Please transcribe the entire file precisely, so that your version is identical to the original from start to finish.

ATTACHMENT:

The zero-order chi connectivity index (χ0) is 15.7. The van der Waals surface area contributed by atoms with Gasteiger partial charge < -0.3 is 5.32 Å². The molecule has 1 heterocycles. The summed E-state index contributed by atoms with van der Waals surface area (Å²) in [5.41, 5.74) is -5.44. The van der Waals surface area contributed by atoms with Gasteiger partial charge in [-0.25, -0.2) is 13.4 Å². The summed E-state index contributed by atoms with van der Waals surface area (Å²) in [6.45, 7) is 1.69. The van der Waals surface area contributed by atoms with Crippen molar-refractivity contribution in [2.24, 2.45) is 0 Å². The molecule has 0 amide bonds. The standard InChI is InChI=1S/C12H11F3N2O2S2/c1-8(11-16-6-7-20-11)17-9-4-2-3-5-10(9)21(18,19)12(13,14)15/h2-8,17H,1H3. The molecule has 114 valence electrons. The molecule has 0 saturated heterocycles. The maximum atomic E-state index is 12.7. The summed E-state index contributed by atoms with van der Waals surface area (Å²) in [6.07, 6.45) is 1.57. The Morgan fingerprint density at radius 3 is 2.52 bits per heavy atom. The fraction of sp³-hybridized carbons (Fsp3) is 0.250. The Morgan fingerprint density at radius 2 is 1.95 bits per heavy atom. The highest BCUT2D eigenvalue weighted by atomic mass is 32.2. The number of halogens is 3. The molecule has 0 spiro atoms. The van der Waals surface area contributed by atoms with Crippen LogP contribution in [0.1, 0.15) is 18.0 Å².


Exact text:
The zero-order chi connectivity index (χ0) is 15.7. The van der Waals surface area contributed by atoms with Gasteiger partial charge < -0.3 is 5.32 Å². The molecule has 1 heterocycles. The summed E-state index contributed by atoms with van der Waals surface area (Å²) in [5.41, 5.74) is -5.44. The van der Waals surface area contributed by atoms with Gasteiger partial charge in [-0.25, -0.2) is 13.4 Å². The summed E-state index contributed by atoms with van der Waals surface area (Å²) in [6.45, 7) is 1.69. The van der Waals surface area contributed by atoms with Crippen molar-refractivity contribution in [2.24, 2.45) is 0 Å². The molecule has 0 amide bonds. The standard InChI is InChI=1S/C12H11F3N2O2S2/c1-8(11-16-6-7-20-11)17-9-4-2-3-5-10(9)21(18,19)12(13,14)15/h2-8,17H,1H3. The molecule has 114 valence electrons. The molecule has 0 saturated heterocycles. The maximum atomic E-state index is 12.7. The summed E-state index contributed by atoms with van der Waals surface area (Å²) in [6.07, 6.45) is 1.57. The Morgan fingerprint density at radius 3 is 2.52 bits per heavy atom. The fraction of sp³-hybridized carbons (Fsp3) is 0.250. The Morgan fingerprint density at radius 2 is 1.95 bits per heavy atom. The highest BCUT2D eigenvalue weighted by atomic mass is 32.2. The number of halogens is 3. The molecule has 0 spiro atoms. The van der Waals surface area contributed by atoms with Crippen LogP contribution in [0.1, 0.15) is 18.0 Å².